Aurora — Not many families have one police chief in their midst, yet the Nietert family has two — Aurora residents and twin brothers Kevin and Kris Nietert.
Kevin has been police chief in South Euclid for about 6 1/2 years. On Oct. 14, Kris was sworn in as police chief in Bedford.
“Becoming chief provides the opportunity to test one’s leadership mettle,” Kris said. “I look forward to the challenges, and I feel confident I can leave a positive mark on the department and the community.”
“I’m very proud of Kris,” Kevin said. “He’s a smart guy. He’ll do well.”
The brothers are fraternal twins. Still, Kevin said people sometimes have trouble telling them apart if they only know one of them.
“I was at church one day and a lady said to me, ‘I didn’t realize you had a twin brother. I couldn’t figure out why you didn’t recognize me in church,’” Kevin said.
“Most of the time, it’s people who know one of us but not both. My brother tends to cut his hair much shorter and also is a little shorter in height.”
The twin brothers are 49, and Kris is five minutes older than Kevin.
“Everyone needs a sounding board,” Kris said. “Having a twin brother in the same profession makes it easy to obtain advice and opinions on personal and professional matters.”
Kris, who started his career in the pharmacy field, is a licensed pharmacist. He has been a police officer for 23 years.
The Nieterts come from a law enforcement family. A third brother, Kyle, is a police officer in University Heights, while their father, Carson, 72, is a retired Bedford police lieutenant.
“My father is a wonderful man and a silent inspiration,” Kris said. “He never pushed the profession. I always enjoyed his stories and the camaraderie he displayed with his fellow officers.
“THE WORK seemed interesting, and he never seemed to have a bad day at work. He appeared fair and honest in his dealings with the public.”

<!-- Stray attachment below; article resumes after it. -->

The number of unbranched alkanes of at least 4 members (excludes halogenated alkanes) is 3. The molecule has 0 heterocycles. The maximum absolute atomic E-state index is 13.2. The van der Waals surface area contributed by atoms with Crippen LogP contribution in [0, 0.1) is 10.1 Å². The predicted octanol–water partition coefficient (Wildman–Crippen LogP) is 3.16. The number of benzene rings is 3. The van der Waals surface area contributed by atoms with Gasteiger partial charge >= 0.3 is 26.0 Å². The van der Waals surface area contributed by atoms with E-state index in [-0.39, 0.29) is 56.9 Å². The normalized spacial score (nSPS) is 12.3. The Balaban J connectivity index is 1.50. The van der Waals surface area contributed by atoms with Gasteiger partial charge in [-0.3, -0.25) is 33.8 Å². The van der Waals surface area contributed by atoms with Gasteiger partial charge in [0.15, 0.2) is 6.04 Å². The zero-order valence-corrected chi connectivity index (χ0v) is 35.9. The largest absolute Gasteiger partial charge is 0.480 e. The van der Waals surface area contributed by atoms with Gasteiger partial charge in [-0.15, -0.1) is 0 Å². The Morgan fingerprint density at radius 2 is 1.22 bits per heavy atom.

Carson’s wife, Kathleen, was diagnosed with salivary gland cancer and died in April 2006 at age 66.
“Mom would say she didn’t want us to be policemen,” Kevin said. “As a police officer, you’re working different shifts and on holidays. It’s not really conducive to raising a family and doing things like going to football games. But I’m sure our mother would have been extremely proud [of Kris’ promotion].”
Kris succeeds Greg Duber, who retired as Bedford police chief after 33 years in law enforcement work.
“Chief Duber was a dedicated employee with the best interest of the department and city in mind,” Kris said. “He was very focused and instrumental in implementing several programs including the K-9 unit. He was also very involved in the construction of the City Hall building in 2004 and set up our current jail policies, rules and regulations in compliance with the state standards.”
Duber said Kris is “a very dedicated, hard working and honest person and police officer.”
“I highly respect Kris, his father, whom I worked with, and his brother, Kevin, who I got to know better through the Cuyahoga County Police Chief’s Association,” Duber said. “Kris was my executive lieutenant until I had the position changed to deputy chief, which he accepted.
“The job as chief will be different from what he is used to, but he is an intelligent, hard-working and dedicated person and will adjust to the position just fine. I’m confident he will lead the department effectively into the future.”
Phone: 330-541-9400 ext. 4187
Twitter: Mike Lesko@MikeLesko_RPC